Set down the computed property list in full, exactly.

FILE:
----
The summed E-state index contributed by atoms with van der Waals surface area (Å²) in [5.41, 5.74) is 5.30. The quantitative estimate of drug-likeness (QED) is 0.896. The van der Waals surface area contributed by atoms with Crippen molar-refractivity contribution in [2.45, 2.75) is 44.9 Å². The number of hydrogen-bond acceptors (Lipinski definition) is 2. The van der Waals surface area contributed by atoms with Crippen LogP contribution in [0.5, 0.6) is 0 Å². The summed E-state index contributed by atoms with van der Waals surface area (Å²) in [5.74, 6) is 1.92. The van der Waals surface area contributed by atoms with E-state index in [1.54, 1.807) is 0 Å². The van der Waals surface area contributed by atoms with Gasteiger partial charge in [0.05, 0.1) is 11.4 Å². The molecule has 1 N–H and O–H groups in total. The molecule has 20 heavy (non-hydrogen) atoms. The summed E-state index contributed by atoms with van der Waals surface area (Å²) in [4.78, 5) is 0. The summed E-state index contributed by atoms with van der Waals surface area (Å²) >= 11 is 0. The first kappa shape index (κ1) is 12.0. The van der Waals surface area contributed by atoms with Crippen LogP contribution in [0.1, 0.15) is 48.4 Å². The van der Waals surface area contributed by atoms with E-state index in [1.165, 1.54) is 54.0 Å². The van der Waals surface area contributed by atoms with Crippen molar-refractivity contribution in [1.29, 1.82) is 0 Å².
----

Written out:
The summed E-state index contributed by atoms with van der Waals surface area (Å²) in [5.41, 5.74) is 5.30. The quantitative estimate of drug-likeness (QED) is 0.896. The van der Waals surface area contributed by atoms with Crippen molar-refractivity contribution in [2.45, 2.75) is 44.9 Å². The number of hydrogen-bond acceptors (Lipinski definition) is 2. The van der Waals surface area contributed by atoms with Crippen LogP contribution in [0.5, 0.6) is 0 Å². The summed E-state index contributed by atoms with van der Waals surface area (Å²) in [5.74, 6) is 1.92. The van der Waals surface area contributed by atoms with E-state index in [1.54, 1.807) is 0 Å². The van der Waals surface area contributed by atoms with Gasteiger partial charge in [0.05, 0.1) is 11.4 Å². The molecule has 1 N–H and O–H groups in total. The molecule has 20 heavy (non-hydrogen) atoms. The summed E-state index contributed by atoms with van der Waals surface area (Å²) in [4.78, 5) is 0. The summed E-state index contributed by atoms with van der Waals surface area (Å²) >= 11 is 0. The first kappa shape index (κ1) is 12.0. The van der Waals surface area contributed by atoms with Crippen LogP contribution in [0.1, 0.15) is 48.4 Å². The van der Waals surface area contributed by atoms with E-state index in [1.165, 1.54) is 54.0 Å². The van der Waals surface area contributed by atoms with Crippen molar-refractivity contribution in [1.29, 1.82) is 0 Å².